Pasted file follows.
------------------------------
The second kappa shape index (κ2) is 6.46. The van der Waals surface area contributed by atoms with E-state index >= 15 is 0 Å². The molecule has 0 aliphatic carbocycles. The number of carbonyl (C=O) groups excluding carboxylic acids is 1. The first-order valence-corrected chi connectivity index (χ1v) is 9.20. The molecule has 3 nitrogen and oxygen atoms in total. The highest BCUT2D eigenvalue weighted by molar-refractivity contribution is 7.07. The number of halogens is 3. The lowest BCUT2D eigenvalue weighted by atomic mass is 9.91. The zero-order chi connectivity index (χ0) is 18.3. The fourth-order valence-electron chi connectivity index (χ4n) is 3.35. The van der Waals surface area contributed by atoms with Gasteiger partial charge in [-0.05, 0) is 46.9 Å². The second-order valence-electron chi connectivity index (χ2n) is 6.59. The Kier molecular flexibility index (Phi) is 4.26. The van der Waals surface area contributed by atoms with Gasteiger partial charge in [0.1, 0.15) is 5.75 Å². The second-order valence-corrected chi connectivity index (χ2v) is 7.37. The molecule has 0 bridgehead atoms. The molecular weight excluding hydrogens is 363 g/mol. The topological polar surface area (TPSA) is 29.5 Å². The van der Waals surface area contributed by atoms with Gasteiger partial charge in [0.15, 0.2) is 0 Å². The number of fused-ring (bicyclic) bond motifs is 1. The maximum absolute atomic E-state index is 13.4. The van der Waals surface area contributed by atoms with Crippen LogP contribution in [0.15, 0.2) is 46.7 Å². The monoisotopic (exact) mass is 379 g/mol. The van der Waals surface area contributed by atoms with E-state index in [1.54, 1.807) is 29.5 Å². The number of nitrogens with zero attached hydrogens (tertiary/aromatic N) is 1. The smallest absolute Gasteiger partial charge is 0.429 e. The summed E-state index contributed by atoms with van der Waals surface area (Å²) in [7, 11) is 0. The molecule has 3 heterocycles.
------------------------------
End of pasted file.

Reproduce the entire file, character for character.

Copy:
The second kappa shape index (κ2) is 6.46. The van der Waals surface area contributed by atoms with E-state index >= 15 is 0 Å². The molecule has 0 aliphatic carbocycles. The number of carbonyl (C=O) groups excluding carboxylic acids is 1. The first-order valence-corrected chi connectivity index (χ1v) is 9.20. The molecule has 3 nitrogen and oxygen atoms in total. The highest BCUT2D eigenvalue weighted by molar-refractivity contribution is 7.07. The number of halogens is 3. The lowest BCUT2D eigenvalue weighted by atomic mass is 9.91. The zero-order chi connectivity index (χ0) is 18.3. The fourth-order valence-electron chi connectivity index (χ4n) is 3.35. The van der Waals surface area contributed by atoms with Gasteiger partial charge in [-0.05, 0) is 46.9 Å². The second-order valence-electron chi connectivity index (χ2n) is 6.59. The Kier molecular flexibility index (Phi) is 4.26. The van der Waals surface area contributed by atoms with Gasteiger partial charge in [0.1, 0.15) is 5.75 Å². The second-order valence-corrected chi connectivity index (χ2v) is 7.37. The molecule has 0 bridgehead atoms. The molecular weight excluding hydrogens is 363 g/mol. The topological polar surface area (TPSA) is 29.5 Å². The van der Waals surface area contributed by atoms with Gasteiger partial charge in [0.15, 0.2) is 0 Å². The number of fused-ring (bicyclic) bond motifs is 1. The maximum absolute atomic E-state index is 13.4. The van der Waals surface area contributed by atoms with Crippen LogP contribution in [0.15, 0.2) is 46.7 Å². The monoisotopic (exact) mass is 379 g/mol. The van der Waals surface area contributed by atoms with E-state index in [1.54, 1.807) is 29.5 Å². The number of nitrogens with zero attached hydrogens (tertiary/aromatic N) is 1. The smallest absolute Gasteiger partial charge is 0.429 e. The summed E-state index contributed by atoms with van der Waals surface area (Å²) in [7, 11) is 0. The molecule has 3 heterocycles.